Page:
Discovery

How a Liberian Rubber Plant Prevent...

How a Liberian Rubber Plant Prevented Ebola Spread

The rate of Ebola cases in a part of Liberia where one rubber tree plantation operates is far lower than in other parts of the country.
Polar Vortex Spiked U.S. CO2 Emissi...

Polar Vortex Spiked U.S. CO2 Emissions in 2013

Largely as a result of trying to keep warm from that Arctic chill, carbon dioxide emitted from burning energy in the U.S. increased 2.5 percent in 2013 over the previous year.
DNews: What Will Happen When the No...

DNews: What Will Happen When the North and South Poles Flip?

We've grown comfortable with our present-day magnetic north and south, but one day they're going to reverse. If that happens during our lifetime, what could we expect? Would it be the end of the world, or would we just have to redirect Santa's mail?
El Nino Brings Floods, Risks -- and...

El Nino Brings Floods, Risks -- and Opportunities

El Nino ups the odds of flooding in some spots, but that information could provide opportunities.
500-Year-Old Traces of Monster Hawa...

500-Year-Old Traces of Monster Hawaii Tsunami Discovered

Fragments of corals, shells and coarse sand in a natural sinkhole suggest that a mighty tsunami hit the Hawaiian Islands about 500 years ago.
Hot News: 2014 On Track to Become W...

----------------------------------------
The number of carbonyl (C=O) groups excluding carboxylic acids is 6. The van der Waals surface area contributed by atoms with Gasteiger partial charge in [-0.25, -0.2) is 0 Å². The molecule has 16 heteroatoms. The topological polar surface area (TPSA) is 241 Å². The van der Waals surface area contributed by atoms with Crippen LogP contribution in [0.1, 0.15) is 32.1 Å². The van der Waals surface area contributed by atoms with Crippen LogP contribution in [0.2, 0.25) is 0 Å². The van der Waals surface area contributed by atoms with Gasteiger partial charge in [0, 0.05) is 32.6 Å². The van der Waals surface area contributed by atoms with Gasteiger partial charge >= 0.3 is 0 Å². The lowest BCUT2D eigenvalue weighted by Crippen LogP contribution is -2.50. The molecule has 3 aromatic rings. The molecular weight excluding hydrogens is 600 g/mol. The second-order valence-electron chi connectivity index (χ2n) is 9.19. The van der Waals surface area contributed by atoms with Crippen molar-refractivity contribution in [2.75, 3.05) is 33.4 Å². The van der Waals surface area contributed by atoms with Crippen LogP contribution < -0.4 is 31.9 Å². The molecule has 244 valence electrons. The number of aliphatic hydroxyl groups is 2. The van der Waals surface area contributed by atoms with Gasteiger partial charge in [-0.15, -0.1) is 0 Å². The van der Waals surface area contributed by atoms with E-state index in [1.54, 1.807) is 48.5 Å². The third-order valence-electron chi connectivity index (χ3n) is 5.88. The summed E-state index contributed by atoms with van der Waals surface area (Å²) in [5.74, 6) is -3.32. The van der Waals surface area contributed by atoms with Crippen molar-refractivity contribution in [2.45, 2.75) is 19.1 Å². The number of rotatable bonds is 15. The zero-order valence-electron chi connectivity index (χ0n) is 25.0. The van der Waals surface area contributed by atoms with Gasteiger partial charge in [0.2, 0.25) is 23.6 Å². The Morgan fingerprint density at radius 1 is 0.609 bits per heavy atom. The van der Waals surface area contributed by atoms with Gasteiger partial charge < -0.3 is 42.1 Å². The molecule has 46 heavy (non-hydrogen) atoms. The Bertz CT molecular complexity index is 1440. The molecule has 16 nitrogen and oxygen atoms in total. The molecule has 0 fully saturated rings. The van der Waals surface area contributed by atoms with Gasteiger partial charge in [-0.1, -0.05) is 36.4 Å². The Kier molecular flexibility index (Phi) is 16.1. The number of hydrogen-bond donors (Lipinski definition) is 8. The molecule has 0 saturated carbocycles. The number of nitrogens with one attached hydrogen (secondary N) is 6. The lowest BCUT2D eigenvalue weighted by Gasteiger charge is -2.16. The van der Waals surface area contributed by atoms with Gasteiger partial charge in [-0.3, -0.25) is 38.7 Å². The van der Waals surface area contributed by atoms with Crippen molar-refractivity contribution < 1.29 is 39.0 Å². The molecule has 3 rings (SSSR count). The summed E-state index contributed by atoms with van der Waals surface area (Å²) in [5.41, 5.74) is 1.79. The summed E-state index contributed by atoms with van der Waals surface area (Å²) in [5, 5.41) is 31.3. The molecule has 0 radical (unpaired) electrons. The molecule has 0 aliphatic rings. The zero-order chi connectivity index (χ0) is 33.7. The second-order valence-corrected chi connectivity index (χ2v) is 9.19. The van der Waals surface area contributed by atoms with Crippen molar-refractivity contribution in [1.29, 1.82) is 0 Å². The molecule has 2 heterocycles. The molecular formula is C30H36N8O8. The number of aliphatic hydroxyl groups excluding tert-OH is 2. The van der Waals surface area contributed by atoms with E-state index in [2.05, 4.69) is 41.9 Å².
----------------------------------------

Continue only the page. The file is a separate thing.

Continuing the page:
Hot News: 2014 On Track to Become Warmest Year

The odds are good that 2014 will become the warmest year in the books, fueled by record ocean warmth.

Yahoo Science

Cosmonauts breeze through spacewalk...

Cosmonauts breeze through spacewalk outside space station

NASA photo of Solar array panels on the Russian segment of the International Space Station and a blue and white part of EarthBy Irene Klotz (Reuters) - Two Russian cosmonauts wrapped up a speedy, 3 -1/2-hour spacewalk outside the International Space Station on Wednesday to replace science experiments and jettison two unneeded antennas. Station commander Maxim Suraev and flight engineer Alexander Samokutyaev quickly completed the first task on their to-do list, removing and jettisoning a defunct science experiment known as Radiometriya. The device, which was installed in 2011, was used to track seismic activity on earth, NASA mission commentator Rob Navias said during a live broadcast of the spacewalk on NASA TV. ...

The beast with the behemoth arms: A...

The beast with the behemoth arms: A dinosaur mystery is solved

Illustration of Deinocheirus mirificus the largest known member of a group of bird-like dinosaursBy Will Dunham WASHINGTON (Reuters) - In July 1965, two gigantic fossilized dinosaur arms replete with menacing claws were unearthed in the remote southern Gobi desert of Mongolia. Measuring 8 feet (2.4 meters), they were the longest arms of any known bipedal creature in Earth's history. But nearly everything else was missing, leaving experts baffled about the nature of this beast with the behemoth arms. Half a century later, the mystery has been solved. ...